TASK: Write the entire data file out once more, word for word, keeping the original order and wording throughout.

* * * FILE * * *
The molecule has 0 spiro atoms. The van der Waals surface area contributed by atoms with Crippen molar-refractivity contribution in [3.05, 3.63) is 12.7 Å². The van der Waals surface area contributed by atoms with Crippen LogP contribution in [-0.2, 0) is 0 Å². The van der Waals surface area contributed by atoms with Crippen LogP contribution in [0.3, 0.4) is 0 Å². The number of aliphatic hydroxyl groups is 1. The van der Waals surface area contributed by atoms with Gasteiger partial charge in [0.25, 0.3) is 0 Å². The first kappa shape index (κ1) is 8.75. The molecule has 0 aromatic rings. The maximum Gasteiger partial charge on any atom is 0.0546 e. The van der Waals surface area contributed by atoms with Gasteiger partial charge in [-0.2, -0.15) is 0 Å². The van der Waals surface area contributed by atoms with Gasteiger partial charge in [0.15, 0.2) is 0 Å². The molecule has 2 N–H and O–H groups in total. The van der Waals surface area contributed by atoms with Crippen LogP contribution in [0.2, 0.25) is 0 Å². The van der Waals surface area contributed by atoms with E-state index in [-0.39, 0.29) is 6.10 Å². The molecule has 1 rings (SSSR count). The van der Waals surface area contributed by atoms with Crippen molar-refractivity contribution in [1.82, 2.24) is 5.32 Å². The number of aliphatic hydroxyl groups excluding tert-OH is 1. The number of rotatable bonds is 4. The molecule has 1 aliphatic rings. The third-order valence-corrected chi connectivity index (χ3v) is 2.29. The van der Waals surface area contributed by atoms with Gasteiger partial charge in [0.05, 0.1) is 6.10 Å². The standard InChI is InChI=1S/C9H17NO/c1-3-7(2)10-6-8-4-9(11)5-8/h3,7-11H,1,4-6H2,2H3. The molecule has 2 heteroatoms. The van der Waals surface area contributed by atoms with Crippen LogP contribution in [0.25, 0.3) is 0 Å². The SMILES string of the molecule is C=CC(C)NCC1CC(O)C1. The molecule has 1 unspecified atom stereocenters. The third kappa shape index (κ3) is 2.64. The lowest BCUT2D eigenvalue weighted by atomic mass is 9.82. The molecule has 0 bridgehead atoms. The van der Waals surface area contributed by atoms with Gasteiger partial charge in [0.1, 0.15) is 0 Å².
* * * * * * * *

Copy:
The molecule has 0 spiro atoms. The van der Waals surface area contributed by atoms with Crippen molar-refractivity contribution in [3.05, 3.63) is 12.7 Å². The van der Waals surface area contributed by atoms with Crippen LogP contribution in [-0.2, 0) is 0 Å². The van der Waals surface area contributed by atoms with Crippen LogP contribution in [0.3, 0.4) is 0 Å². The number of aliphatic hydroxyl groups is 1. The van der Waals surface area contributed by atoms with Gasteiger partial charge in [0.25, 0.3) is 0 Å². The first kappa shape index (κ1) is 8.75. The molecule has 0 aromatic rings. The maximum Gasteiger partial charge on any atom is 0.0546 e. The van der Waals surface area contributed by atoms with Gasteiger partial charge in [-0.2, -0.15) is 0 Å². The van der Waals surface area contributed by atoms with Gasteiger partial charge in [0.15, 0.2) is 0 Å². The molecule has 2 N–H and O–H groups in total. The van der Waals surface area contributed by atoms with Crippen LogP contribution in [0.2, 0.25) is 0 Å². The van der Waals surface area contributed by atoms with E-state index in [-0.39, 0.29) is 6.10 Å². The molecule has 1 rings (SSSR count). The van der Waals surface area contributed by atoms with Crippen molar-refractivity contribution in [1.82, 2.24) is 5.32 Å². The number of aliphatic hydroxyl groups excluding tert-OH is 1. The number of rotatable bonds is 4. The molecule has 1 aliphatic rings. The third-order valence-corrected chi connectivity index (χ3v) is 2.29. The van der Waals surface area contributed by atoms with Gasteiger partial charge in [0.05, 0.1) is 6.10 Å². The standard InChI is InChI=1S/C9H17NO/c1-3-7(2)10-6-8-4-9(11)5-8/h3,7-11H,1,4-6H2,2H3. The molecule has 2 heteroatoms. The van der Waals surface area contributed by atoms with Crippen LogP contribution in [0.25, 0.3) is 0 Å². The SMILES string of the molecule is C=CC(C)NCC1CC(O)C1. The molecule has 1 unspecified atom stereocenters. The third kappa shape index (κ3) is 2.64. The lowest BCUT2D eigenvalue weighted by atomic mass is 9.82. The molecule has 0 bridgehead atoms. The van der Waals surface area contributed by atoms with Gasteiger partial charge in [0.1, 0.15) is 0 Å².